Most current automotive use a warning light located in the instrument panel to provide the driver with a visual signal of the low oil pressure. It is important to note this signal, due to the importance for the life of the engine proper pressure level of the oil flow.

fig 1The warning lamp is connected in series with an oil pressure switch, as illustrated in Figure 1. The pressure switch has electrical contacts are in closed position when the oil pressure is less than 5 psi.

When the engine is not running and the ignition is on, the warning light comes on.

When the engine is started, the oil pressure compresses the diaphragm pressure switch, opening the contacts and causing the light goes off.

If the warning light stays on for more than 5 seconds after the engine has been started, switch off immediately; the oil level should be checked and if necessary put it at the right level for the engine in question. If the warning light stays on when the oil level is normal, then it might be happening any of the following causes:

  1. The pressure switch may have failed.

  2. The wiring between the pressure switch and the warning light can be grounded.

  3. The pump priming may have been lost due to failure or the suction mesh (pump filter) is saturated.

  4. The pressure regulating valve can be open and return the oil back to the crankcase. (See section: "Problems with pressure regulating valve of the oil pump").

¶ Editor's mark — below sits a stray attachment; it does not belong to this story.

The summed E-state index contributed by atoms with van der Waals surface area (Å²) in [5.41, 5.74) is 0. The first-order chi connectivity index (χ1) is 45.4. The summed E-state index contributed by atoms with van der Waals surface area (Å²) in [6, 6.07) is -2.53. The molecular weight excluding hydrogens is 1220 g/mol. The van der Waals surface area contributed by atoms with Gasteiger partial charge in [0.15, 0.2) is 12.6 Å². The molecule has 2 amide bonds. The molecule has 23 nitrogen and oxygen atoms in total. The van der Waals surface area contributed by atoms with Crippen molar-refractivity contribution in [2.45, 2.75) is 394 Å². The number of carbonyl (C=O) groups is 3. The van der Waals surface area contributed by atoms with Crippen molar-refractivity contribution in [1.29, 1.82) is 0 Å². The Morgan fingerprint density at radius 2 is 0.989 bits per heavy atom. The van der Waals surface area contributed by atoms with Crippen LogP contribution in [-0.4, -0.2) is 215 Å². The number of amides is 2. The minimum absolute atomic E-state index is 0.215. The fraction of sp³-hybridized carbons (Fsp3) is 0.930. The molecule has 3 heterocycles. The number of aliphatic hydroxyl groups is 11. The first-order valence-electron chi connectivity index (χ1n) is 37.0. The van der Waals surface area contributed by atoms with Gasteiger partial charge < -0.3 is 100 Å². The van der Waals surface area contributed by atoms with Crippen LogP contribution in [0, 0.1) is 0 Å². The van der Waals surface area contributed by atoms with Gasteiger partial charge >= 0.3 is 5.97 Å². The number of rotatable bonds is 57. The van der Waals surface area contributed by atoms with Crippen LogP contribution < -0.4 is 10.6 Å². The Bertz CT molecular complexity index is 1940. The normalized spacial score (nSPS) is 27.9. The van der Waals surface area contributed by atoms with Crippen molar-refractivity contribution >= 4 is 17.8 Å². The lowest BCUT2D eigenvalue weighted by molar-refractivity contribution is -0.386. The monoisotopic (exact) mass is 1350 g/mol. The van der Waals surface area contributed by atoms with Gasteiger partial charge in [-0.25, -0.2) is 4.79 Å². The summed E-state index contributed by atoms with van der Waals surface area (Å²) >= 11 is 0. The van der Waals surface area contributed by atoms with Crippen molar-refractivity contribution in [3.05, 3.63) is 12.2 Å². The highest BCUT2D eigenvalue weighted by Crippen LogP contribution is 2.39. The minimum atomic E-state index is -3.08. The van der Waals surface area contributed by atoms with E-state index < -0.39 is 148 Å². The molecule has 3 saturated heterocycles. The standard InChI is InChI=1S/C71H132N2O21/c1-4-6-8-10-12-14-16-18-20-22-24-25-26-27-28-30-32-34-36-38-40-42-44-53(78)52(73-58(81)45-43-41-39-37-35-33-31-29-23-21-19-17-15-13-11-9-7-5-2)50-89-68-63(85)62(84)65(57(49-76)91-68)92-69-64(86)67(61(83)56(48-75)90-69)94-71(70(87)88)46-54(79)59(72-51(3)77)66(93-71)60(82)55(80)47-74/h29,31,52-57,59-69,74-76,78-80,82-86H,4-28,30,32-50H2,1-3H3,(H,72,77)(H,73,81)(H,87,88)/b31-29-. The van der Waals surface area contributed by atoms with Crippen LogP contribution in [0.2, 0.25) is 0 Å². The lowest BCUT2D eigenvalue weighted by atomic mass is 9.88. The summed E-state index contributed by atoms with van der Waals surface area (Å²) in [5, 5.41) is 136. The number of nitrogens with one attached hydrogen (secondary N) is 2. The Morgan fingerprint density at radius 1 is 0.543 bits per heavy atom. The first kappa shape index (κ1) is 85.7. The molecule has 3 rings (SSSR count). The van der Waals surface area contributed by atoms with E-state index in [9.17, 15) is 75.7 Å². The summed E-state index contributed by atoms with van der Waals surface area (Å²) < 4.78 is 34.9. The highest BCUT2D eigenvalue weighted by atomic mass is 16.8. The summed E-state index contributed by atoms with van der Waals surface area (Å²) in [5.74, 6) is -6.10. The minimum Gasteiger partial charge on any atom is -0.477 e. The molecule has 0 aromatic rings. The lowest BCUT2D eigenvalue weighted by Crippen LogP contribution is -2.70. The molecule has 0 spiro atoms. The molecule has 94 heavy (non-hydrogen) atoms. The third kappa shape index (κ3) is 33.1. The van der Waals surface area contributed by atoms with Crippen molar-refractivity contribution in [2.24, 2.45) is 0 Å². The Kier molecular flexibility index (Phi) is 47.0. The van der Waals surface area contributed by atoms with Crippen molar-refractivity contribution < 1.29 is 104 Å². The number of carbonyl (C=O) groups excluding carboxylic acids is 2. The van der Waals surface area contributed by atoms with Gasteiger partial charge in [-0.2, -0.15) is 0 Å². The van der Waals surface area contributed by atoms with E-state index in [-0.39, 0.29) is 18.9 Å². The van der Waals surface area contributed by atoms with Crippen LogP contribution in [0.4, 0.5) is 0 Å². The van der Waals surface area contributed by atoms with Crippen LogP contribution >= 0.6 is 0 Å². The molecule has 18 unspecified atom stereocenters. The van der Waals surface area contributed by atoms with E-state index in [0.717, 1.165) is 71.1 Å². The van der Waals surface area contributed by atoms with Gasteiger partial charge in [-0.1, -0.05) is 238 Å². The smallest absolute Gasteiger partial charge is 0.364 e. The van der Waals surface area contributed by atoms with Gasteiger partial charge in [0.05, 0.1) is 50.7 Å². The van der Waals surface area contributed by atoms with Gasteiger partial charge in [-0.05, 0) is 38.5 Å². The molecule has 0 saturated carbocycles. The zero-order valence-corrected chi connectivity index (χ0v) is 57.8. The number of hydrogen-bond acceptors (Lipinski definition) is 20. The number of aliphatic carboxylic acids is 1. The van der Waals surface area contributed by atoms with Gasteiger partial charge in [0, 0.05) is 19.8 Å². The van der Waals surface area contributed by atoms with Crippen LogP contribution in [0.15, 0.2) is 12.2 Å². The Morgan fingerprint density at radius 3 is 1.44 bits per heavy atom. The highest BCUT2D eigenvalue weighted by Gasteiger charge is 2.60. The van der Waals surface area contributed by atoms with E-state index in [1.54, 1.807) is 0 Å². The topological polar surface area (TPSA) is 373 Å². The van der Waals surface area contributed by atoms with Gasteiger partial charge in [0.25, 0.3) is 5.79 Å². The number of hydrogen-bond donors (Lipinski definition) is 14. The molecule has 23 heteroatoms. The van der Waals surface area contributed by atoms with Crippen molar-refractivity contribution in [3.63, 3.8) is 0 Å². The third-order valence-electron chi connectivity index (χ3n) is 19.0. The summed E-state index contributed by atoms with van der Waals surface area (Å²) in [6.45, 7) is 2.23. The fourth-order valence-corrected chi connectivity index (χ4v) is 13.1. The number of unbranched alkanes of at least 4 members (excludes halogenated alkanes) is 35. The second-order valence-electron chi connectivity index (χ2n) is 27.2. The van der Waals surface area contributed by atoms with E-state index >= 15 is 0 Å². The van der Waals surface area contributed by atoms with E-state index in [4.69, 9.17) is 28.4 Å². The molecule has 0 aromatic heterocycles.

5. The pump may have trapped air during suction. (See section: "Loss of power to the oil pump").

fig 2In some engines, the filter is mounted in a position that allows the oil to drain back to the crankcase when the engine is stopped. This would be the case illustrated in Figure 2, where it is in a horizontal position above the oil level in the crankcase. Since the filter stacks up to 0.94 liters of oil, it takes approximately five seconds for the pump to fill it after the engine has been started, during which the warning light stays on.

To prevent the engine to run without oil pressure during that period, filters designed to those positions contain an anti-drain valve. This valve currently has the form of a gasket which allows the free flow of oil through the filter in the normal direction, but when the engine is "stopped" prevents oil discharged into the crankcase. If the warning light stays on for longer periods, after the filter has been in use in automotive for some time, replacement is recommended.

Under some conditions, the warning light may flash when the engine is running. This usually happens when the vehicle is turning or located on a relatively steep slope. If a blink under these conditions occurs, it is because the oil level is low, and the filter (mesh) of the pump is not completely submerged. The oil level should be immediately filled to the normal situation.

Summarizing, the warning light oil pressure provides vital information to the driver. If the light remains on or flashes even when the engine is running, it must be switched off immediately and investigate the cause.